Molecular Basis of Oligodendrocyte Vulnerabilty and Impaired Regeneration with Age
2013 new Scholar Award in aging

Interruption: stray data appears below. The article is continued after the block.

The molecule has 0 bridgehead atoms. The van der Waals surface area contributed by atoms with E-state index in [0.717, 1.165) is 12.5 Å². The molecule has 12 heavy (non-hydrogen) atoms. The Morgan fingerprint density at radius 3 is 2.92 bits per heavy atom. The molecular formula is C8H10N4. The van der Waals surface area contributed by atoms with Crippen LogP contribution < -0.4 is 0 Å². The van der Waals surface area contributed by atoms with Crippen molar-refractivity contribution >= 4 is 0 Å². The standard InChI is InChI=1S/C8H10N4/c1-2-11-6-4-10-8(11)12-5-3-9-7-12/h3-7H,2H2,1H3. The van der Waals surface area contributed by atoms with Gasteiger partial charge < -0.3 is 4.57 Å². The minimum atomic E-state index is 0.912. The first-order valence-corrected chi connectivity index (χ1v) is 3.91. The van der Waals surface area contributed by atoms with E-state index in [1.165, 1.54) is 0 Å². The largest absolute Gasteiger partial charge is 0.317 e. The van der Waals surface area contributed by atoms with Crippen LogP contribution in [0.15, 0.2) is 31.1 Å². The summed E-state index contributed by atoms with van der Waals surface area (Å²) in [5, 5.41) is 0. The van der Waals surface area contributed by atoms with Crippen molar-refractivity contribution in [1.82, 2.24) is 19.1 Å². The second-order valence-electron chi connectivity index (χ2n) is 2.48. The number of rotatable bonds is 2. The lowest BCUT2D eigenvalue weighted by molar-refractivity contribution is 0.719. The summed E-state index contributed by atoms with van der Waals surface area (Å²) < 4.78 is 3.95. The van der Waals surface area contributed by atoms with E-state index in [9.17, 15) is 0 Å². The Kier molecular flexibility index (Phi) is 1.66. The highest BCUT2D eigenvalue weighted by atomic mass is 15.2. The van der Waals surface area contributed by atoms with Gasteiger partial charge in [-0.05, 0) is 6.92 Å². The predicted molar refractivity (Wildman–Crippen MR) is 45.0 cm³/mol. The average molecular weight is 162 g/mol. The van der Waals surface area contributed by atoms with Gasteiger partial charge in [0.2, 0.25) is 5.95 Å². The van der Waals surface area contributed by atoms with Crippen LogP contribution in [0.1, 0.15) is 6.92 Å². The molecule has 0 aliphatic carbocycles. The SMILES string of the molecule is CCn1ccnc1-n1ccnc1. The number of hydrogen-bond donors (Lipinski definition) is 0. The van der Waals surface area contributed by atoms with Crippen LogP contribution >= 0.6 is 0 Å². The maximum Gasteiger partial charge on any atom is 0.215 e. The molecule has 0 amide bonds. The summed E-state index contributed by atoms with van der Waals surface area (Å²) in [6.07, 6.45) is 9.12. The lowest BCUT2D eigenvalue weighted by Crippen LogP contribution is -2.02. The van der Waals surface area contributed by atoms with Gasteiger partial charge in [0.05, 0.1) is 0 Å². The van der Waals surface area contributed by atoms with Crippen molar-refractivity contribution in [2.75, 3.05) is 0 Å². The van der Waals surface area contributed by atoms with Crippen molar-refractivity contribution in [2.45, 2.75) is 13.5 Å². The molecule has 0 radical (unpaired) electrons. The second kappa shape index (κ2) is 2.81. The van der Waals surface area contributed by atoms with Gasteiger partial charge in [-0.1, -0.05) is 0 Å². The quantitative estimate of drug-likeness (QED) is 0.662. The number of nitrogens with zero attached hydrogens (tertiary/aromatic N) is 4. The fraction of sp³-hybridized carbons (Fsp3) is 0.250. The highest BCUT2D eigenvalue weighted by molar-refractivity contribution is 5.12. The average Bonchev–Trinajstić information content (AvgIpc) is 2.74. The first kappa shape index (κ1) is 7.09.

The brain is a complex structure that intertwines neurons and glial cells. Evolution of the mammalian brain, in part, has been enabled by a class of glial cells, oligodendrocytes, which provide the myelin. Myelin sheaths wrap axons, the long, thin neuronal projections used to communicate with other neurons. Myelin enables neuronal signals to be transmitted more rapidly, and neuronal fibers to be connected to distant targets in a more organized way, with minimal volume expansion of the brain. Oligodendrocytes also provide metabolic and nutritional support for axons, and thus play critical roles in neuronal survival and integrity. Unfortunately, myelin can be easily damaged by a variety of pathological conditions, and stresses to the brain, and oligodendrocyte vulnerability to such damage is enhanced in the aged brain and in degenerative diseases. Extensive damage to white matter (myelin-rich brain areas) characterizes Alzheimer’s disease, Huntington’s disease, and Parkinson’s disease, pointing to myelin damage and oligodendrocyte impairment as a common path to the progression of these diseases, even though each of these diseases may have a different cause. If oligodendrocyte loss could be prevented or slowed during the course of neurodegenerative diseases, or if glial function in myelin-damage regions could be restored, disease-related decline in brain function might be prevented, slowed, or even reversed. The mammalian brain has a remarkable repair system due to abundant glial progenitor cells. In the healthy brain, stem cell-like glial progenitors can divide, migrate to an injured site, and become mature oligodendrocytes after myelin loss, but, unfortunately, the efficiency of remyelination declines with age. We propose that the age-related decline in the regenerative behavior of glial cells is caused by loss of cell-to-cell communication and changes in the internal gene expression of glia cells. My laboratory studies the molecular mechanisms underlying the enhanced vulnerability of oligodendrocytes in neurodegenerative diseases such as Alzheimer’s, including the age-related impairment of oligodendrocyte regeneration from glial progenitors. By determining how changes in gene expression affect the fate of glial cells in mice, we hope to understand the key factors that govern neural cell regeneration in the human brain. The results of our studies should identify potential mechanisms underlying the white matter abnormalities seen in many degenerative diseases, and may reveal novel therapeutic targets for regenerative medicine.